How does the legal community at large continue to provide and expand high-quality legal services to all Indiana communities? What role should law practice succession planning play in ensuring that people, businesses, governmental and nonprofit organizations’ legal needs are competently addressed?
Normal law practice succession planning involves developing a plan for your law practice that will be implemented over the next one to five years. But what about having a plan to deal with issues such as short-term illness, disability, vacations and death?
What are your goals for your retirement and law firm succession plan, and how do you plan to achieve them? Do you have any timetable in mind? It can be difficult for some of us to sit down and think about retirement and how we will plan our exit from our practice. But just as in estate planning, we need to face these issues.
Helping attorneys develop law practice succession plans is very specific to the desires and circumstances of each attorney. The options vary depending on whether a senior attorney is a solo practitioner or practicing in a law firm.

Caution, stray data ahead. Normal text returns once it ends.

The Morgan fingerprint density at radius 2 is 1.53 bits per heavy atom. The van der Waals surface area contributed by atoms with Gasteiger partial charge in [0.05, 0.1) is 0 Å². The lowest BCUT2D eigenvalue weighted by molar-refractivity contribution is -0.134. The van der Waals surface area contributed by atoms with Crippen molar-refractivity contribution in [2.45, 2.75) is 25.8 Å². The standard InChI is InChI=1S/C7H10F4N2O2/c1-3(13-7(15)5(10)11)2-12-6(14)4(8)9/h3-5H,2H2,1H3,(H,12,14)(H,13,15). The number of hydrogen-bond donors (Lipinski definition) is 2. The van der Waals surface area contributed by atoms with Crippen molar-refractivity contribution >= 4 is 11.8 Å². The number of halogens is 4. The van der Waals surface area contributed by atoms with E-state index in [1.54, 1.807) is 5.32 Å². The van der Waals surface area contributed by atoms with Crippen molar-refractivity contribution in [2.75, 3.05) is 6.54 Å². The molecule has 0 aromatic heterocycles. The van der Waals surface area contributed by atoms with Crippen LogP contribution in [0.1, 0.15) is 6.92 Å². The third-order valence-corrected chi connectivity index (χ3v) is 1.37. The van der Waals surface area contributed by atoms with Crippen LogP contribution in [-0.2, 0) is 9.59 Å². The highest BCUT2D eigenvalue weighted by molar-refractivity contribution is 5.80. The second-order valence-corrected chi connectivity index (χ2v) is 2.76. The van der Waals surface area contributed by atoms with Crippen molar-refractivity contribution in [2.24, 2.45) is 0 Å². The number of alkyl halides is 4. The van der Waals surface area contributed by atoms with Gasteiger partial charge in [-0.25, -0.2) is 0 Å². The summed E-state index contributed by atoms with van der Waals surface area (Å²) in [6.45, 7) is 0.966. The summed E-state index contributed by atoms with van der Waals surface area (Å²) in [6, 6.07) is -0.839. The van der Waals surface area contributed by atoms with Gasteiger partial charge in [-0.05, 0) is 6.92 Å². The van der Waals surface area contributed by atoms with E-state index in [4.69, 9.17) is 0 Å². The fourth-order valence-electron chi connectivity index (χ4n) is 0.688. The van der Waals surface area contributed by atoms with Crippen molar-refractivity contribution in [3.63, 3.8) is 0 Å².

Rule 1.17 of the Rules of Professional Conduct, which deals with the sale of a law practice, is a restraining force in law practice succession planning. There are good reasons for this rule, such as putting our clients’ interests before our own, but no other profession faces the restrictions an attorney has when selling a law practice.
The thought of mentoring junior attorneys can be a restraining force in itself. Some of you are probably thinking, “Been there, done that!” having invested in a junior attorney (or more than one) who then opened their own practice, joined another practice or wasn’t a good match after all. But even given what seems like a daunting task, it can be done.
Because attorneys are problem-solvers, our services are in ever-increasing demand. Many of us baby boomers and our parents are living longer and facing many living options in our retirements, as well as health issues.